The Chancellor granted a faculty to authorise the installation of an electronic bird deterrent, in order to discourage pigeons from nesting in the north porch of the church and fouling the stonework. The deterrent consists of wires laid into a rubberised strip, which gives a mild electric shock to birds landing on it. The judgment contains a discussion of the relevant legislation relating to the protection of wildlife.

Faculty granted for the sale to the National Maritime Museum of two flags taken from the Battle of Trafalgar, one a Union Flag from HMS Minotaur, the other an Austrian ensign believed to have been taken from the Spanish ship Neptuno.

Faculty granted for votive candle stand. Judgment contains a discussion as to the legality of the use of votive candles in church.

The petitioners sought permission to install an automatic winding mechanism and automatic regulation in the tower clock of the Grade II* church. Following a risk assessment, manual winding had been suspended in the interests of safety until a safer option could be found. The author of the risk assessment felt that the winding could be made reasonably safe at a much cheaper cost than automatic winding. Two other parishioners felt that manual winding could be made safe, but the Parochial Church Council were unanimous about automatic winding. The Chancellor granted a faculty. He was satisfied that "The automatic winding mechanism is a reasonable response to the risks which have been identified, and it is for the PCC to decide what sums they wish to spend on meeting those risks ..."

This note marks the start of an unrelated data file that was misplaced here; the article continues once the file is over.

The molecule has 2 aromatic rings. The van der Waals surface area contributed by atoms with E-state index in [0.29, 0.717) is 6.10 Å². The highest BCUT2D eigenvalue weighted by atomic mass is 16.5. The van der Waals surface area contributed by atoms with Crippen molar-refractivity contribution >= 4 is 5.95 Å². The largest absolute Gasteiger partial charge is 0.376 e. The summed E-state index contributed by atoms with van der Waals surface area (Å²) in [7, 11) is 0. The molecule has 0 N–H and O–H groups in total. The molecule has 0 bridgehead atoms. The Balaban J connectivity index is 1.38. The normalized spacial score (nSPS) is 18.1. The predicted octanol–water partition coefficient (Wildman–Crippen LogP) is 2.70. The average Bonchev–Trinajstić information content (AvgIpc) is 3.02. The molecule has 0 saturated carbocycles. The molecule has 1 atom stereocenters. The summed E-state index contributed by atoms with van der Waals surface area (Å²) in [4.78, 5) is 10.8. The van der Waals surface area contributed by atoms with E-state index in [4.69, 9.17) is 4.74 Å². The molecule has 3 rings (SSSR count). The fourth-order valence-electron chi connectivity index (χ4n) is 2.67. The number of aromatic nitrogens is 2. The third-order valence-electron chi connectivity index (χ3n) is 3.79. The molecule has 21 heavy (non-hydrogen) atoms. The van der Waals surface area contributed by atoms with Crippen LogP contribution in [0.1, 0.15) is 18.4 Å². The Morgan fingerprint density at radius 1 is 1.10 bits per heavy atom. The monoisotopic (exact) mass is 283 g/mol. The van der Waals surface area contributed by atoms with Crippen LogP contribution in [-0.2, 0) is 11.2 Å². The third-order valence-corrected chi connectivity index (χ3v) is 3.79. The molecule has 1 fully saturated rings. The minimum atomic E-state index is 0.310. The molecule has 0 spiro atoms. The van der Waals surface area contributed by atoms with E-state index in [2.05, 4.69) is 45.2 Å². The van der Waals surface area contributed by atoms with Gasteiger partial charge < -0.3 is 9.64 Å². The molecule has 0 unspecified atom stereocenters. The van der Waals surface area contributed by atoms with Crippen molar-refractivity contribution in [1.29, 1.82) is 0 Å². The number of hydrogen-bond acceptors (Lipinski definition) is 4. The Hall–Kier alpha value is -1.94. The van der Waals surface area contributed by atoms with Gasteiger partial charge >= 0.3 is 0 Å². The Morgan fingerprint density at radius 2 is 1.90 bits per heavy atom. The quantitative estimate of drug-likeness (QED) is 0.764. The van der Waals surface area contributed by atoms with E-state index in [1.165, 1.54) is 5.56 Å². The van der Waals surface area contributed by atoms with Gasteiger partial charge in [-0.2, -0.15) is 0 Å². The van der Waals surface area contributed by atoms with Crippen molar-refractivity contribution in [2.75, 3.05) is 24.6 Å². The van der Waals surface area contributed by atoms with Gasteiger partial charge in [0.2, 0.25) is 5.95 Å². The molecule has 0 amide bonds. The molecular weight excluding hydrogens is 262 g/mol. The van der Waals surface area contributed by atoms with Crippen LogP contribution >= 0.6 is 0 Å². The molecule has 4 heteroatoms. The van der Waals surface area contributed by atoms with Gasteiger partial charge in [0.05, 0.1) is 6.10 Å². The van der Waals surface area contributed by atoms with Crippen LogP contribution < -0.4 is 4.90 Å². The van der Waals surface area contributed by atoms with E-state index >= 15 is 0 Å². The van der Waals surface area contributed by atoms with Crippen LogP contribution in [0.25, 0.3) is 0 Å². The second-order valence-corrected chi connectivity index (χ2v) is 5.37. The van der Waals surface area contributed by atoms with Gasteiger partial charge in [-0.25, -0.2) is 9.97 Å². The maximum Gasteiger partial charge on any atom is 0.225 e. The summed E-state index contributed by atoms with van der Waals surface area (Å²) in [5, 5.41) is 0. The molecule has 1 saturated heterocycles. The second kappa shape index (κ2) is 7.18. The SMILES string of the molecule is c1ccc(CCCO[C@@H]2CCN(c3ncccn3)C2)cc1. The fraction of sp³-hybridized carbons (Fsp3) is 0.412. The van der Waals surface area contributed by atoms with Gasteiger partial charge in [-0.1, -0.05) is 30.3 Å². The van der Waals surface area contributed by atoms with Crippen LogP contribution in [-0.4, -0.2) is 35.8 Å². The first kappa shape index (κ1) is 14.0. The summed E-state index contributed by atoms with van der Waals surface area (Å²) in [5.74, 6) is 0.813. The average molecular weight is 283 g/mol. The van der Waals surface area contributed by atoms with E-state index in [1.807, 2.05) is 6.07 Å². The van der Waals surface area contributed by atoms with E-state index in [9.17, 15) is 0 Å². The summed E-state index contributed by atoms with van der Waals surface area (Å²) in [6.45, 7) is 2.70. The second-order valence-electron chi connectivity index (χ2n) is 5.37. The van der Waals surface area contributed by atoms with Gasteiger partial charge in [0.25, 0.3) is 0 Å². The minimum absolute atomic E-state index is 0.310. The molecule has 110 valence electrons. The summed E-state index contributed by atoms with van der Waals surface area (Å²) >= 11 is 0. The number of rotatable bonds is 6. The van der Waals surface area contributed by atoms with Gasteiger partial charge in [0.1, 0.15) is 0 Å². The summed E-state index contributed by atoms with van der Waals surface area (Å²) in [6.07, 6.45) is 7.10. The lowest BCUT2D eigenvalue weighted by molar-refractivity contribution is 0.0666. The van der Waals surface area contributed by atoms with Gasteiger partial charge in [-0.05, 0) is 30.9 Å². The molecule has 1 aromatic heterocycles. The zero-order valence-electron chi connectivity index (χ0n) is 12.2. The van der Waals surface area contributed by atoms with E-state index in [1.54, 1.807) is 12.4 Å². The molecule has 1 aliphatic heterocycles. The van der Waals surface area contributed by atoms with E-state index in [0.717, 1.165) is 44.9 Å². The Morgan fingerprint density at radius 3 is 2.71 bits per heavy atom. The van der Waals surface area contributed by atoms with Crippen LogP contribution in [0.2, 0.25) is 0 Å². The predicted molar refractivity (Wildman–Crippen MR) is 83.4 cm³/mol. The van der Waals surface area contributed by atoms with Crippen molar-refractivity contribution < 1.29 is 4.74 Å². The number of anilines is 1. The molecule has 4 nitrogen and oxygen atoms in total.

In spite of reservations by a few parishioners, the Chancellor approved the acceptance of a gift of a silver chalice and paten in memory of a former regular worshipper at the church, the late Mrs. Mary Rowe, the chalice to be inscribed on the base: "In memory of Mary Rowe 1938-2001".

The Chancellor, for two reasons, dismissed an application by a private individual for an injunction to stop the Dean & Chapter of York Minster preventing the ringing of the Minster bells. Firstly, the Chancellor had no jurisdiction over the cathedral church of the diocese; and secondly, "the injunctive powers given to Chancellors is in relation to unlawful activity in relation to the church or the churchyard, but only such activity the nature of which would require a faculty to be granted for it to be done lawfully. The use or non-use of the church, the conduct of services in the church and the ringing or non-ringing of bells would not fall within the jurisdiction of the consistory court in a parish church."